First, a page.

WA gin distillers Grumpy Fish and The West Winds Gin are taking small steps in a crowded market, using local flavours and sustainable techniques to attract lovers of the spirit.
WA gin makers Grumpy Fish Distillery and The West Winds Gin are taking small steps in a crowded market, using local flavours and sustainable techniques to attract lovers of the spirit.
With a wide smile and jovial demeanour, Warren Fish is the antithesis of his new gin, named Grumpy Fish.
This type of partnership is uncommon in Australia, but was the norm in Mr Fish’s childhood home, Cape Town.
Grumpy Fish Distillery’s point of difference is the use of Conti’s excess wine to create a base-spirit, recycling a product that, for quality reasons, would normally be thrown away.
Mr Fish said that despite having enjoyed wine throughout his life, he had never realised how wasteful the process was, and how much high-quality wine was disposed of because of oxidisation or silt.
“For me the creation of the base-spirit is the heart of the gin,” he told Business News.
“We make our own base-spirit here, and that differentiates us from the vast majority of other gin distilleries in the country.
“The reason most other people don’t do it is because it’s expensive and time consuming.”
The process costs three to four times more than buying in a base-spirit, he said.
For Mr Fish, a custom base-spirit gives the gin a softer, less astringent quality.
“My test of a good gin is you must be able to drink it neat, it mustn’t hurt your mouth and it must give a gentle burn in your chest,” he said.
Mr Fish said he had seen a surge in young Australians wanting to drink high-quality and sustainably produced alcohol.
He sees this as a major growth market, noting that consumers are increasingly willing to pay more for quality local products.
Mr Fish invested more than $100,000 to set up the distillery.
The distiller, who has more than 20 years’ experience as a senior company executive and board member, and now consults to mining companies, said he was not concerned about making the money back immediately.
“It’s not what I do for a living so if a return takes its time that’s fine, I’m happy to wait for it,” he said.
“(Grumpy Fish) certainly will turn a profit at some stage, but it’s never going to be a massively profitable business, the margins are quite tight.
“I do it for the passion first up, and the profit will come.”
From his perspective, the biggest challenge faced by local industry is the government excise on alcohol.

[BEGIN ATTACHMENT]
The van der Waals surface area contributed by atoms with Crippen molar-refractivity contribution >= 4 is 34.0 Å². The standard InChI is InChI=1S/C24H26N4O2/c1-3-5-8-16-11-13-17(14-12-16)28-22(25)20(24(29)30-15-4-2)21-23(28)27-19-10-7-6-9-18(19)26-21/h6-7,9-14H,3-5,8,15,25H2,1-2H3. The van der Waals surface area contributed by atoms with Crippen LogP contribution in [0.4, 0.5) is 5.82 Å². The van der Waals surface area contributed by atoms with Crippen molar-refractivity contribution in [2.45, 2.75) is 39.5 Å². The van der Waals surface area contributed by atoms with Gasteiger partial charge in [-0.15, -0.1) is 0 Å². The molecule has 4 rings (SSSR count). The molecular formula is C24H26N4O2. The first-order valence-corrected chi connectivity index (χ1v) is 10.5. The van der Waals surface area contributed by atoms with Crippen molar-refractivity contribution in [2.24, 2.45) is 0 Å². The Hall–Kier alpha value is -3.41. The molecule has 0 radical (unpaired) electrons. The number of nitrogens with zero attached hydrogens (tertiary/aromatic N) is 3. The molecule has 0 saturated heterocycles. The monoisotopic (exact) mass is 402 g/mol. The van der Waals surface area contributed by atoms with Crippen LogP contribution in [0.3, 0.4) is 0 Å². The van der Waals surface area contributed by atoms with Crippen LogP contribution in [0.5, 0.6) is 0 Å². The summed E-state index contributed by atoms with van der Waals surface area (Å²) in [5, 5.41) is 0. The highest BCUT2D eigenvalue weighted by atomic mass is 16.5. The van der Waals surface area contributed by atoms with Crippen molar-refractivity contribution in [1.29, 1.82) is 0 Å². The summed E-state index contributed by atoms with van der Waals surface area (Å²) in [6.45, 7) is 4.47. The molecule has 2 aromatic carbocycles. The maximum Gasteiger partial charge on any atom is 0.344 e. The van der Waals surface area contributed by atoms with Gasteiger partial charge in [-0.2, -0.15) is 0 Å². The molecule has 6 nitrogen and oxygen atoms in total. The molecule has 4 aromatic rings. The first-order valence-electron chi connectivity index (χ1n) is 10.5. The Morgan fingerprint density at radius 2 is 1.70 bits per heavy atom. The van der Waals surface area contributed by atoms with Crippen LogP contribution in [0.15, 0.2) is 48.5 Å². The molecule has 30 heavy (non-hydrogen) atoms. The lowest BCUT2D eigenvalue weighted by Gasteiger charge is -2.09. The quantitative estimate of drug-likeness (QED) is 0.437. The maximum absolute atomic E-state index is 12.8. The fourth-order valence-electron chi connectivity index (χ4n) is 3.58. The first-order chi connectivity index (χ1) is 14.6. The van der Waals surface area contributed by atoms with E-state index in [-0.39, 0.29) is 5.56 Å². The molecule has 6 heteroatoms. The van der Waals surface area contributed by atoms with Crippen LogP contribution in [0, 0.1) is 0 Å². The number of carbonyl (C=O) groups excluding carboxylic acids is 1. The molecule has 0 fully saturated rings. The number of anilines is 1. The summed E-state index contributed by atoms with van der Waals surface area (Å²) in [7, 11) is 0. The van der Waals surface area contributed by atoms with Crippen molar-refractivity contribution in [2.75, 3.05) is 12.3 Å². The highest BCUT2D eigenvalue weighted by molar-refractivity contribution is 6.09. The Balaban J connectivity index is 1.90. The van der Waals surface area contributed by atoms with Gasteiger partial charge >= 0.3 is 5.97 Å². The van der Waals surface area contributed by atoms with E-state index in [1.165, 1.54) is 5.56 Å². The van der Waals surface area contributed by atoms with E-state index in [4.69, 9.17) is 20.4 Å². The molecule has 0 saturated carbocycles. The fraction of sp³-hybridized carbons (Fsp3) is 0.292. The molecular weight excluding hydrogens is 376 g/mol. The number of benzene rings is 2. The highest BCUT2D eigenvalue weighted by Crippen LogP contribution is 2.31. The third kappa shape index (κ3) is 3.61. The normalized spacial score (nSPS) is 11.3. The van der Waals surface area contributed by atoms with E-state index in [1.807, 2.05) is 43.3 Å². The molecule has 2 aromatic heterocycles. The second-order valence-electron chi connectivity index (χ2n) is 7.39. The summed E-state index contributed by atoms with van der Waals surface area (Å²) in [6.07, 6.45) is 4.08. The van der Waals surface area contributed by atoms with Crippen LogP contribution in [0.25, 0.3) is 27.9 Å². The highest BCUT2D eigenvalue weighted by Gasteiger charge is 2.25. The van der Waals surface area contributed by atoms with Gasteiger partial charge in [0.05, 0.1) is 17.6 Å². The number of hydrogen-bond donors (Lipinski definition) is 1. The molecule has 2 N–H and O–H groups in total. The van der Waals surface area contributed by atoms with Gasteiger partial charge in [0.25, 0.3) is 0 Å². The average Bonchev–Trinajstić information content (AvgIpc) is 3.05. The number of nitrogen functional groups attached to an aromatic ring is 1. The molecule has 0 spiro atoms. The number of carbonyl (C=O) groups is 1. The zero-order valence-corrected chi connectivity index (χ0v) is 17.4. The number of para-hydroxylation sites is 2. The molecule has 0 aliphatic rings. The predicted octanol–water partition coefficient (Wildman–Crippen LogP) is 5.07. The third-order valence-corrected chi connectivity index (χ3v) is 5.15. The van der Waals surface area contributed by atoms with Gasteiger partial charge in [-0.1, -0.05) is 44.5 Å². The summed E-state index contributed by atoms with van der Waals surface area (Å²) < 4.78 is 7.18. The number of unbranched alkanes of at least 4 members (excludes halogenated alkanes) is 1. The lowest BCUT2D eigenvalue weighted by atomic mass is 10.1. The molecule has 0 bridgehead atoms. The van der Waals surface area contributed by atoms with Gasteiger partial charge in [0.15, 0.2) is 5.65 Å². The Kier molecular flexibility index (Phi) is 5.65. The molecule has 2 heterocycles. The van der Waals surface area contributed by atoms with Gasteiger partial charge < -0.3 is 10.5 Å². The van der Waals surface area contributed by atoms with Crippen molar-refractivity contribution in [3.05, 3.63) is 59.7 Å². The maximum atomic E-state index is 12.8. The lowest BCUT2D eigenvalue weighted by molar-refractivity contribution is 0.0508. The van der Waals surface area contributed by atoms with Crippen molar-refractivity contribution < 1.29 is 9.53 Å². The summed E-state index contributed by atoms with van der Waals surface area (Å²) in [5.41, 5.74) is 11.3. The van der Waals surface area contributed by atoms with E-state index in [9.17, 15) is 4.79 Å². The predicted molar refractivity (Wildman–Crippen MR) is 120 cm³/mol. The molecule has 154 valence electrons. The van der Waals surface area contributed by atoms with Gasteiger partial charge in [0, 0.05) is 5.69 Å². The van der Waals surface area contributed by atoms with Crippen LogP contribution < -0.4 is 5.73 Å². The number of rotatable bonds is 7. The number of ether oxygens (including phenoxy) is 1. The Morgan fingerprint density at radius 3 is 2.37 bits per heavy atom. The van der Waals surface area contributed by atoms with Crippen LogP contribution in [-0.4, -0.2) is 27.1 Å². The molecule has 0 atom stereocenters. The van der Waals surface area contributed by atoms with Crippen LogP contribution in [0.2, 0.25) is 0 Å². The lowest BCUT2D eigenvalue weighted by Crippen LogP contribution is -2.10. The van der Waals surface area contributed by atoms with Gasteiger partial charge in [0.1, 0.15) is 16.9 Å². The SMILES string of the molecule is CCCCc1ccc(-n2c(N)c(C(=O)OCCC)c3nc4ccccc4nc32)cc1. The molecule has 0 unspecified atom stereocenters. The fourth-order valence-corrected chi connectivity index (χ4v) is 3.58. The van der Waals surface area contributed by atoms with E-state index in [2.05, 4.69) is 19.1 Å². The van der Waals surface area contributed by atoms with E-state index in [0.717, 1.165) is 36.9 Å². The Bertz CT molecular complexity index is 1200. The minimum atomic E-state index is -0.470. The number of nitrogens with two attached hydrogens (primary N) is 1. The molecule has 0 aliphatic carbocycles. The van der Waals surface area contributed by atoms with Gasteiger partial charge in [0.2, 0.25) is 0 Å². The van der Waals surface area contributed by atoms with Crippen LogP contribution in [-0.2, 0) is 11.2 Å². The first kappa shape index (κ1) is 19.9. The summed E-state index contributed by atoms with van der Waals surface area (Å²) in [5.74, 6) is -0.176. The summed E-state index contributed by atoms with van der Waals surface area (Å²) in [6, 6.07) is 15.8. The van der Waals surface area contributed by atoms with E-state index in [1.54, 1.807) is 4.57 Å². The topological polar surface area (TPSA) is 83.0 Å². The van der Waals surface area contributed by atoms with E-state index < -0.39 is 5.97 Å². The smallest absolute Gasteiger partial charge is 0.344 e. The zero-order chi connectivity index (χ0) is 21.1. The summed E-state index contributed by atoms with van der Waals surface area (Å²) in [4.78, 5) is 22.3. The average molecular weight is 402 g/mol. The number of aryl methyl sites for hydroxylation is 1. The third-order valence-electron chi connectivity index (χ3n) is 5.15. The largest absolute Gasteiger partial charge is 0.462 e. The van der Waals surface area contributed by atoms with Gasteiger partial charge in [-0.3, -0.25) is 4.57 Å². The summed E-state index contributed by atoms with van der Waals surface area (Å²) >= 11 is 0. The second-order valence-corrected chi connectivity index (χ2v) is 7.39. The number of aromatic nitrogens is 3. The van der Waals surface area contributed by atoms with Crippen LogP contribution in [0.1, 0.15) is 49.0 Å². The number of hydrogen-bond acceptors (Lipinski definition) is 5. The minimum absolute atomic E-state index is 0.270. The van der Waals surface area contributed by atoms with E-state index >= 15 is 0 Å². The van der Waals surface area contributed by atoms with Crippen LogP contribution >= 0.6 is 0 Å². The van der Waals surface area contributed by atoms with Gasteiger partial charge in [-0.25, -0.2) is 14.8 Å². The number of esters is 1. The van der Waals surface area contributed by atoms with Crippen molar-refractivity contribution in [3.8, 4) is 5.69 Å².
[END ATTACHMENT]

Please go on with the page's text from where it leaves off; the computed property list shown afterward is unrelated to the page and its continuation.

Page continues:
“Every bottle of spirits, 700ml at 40 per cent, we pay just under $25 to the Commonwealth,” Mr Fish said.
He hopes a broader understanding of this tax can help consumers understand why price points for local producers are high.
Margaret River-based The West Winds Gin is building a customer base by using unique Australian ingredients.
The company recently raised $933,500 from 288 investors via crowd-sourced funding.
Its new product, created by distiller Mitch ‘Rummy’ Keane, is a twist on sloe gin (a red gin using Davidson plums and local Banksia honey).
“We have the most incredible pool of untapped flavour in Australia,” Mr Keane told Business News.
“The first people are so kind to show us the incredible flavours that you don’t see in cooking or cuisine in any other part of the world.
“To slowly incorporate them into a traditional spirit is quite exciting.”
West Winds recently opened a pilot distillery in Bill’s Bar and Bites Leederville, presenting a series of workshops and events.
West Winds chief executive Paul White told Business News the bar was not intended to provide a primary revenue stream.
“It’s about having a place to showcase products, we’re not really looking at it as an income source,” he said.
The company has a relationship with Perth pop-up event Ice Cream Factory and was recently announced as primary sponsor for the Margaret River Gourmet Escape.
Its products have been picked up by big retailers BWS and Dan Murphy’s.
Mr Keane said that while big brands would always dominate the market, he hoped the craft beer boom might be reflected in the gin industry.
“(Big companies) are actually starting to buy breweries because they’re losing so much market to craft brewers,” he said.
“Hopefully, there will be a similar thing with spirits, which would just mean we all get to drink so much more great booze.”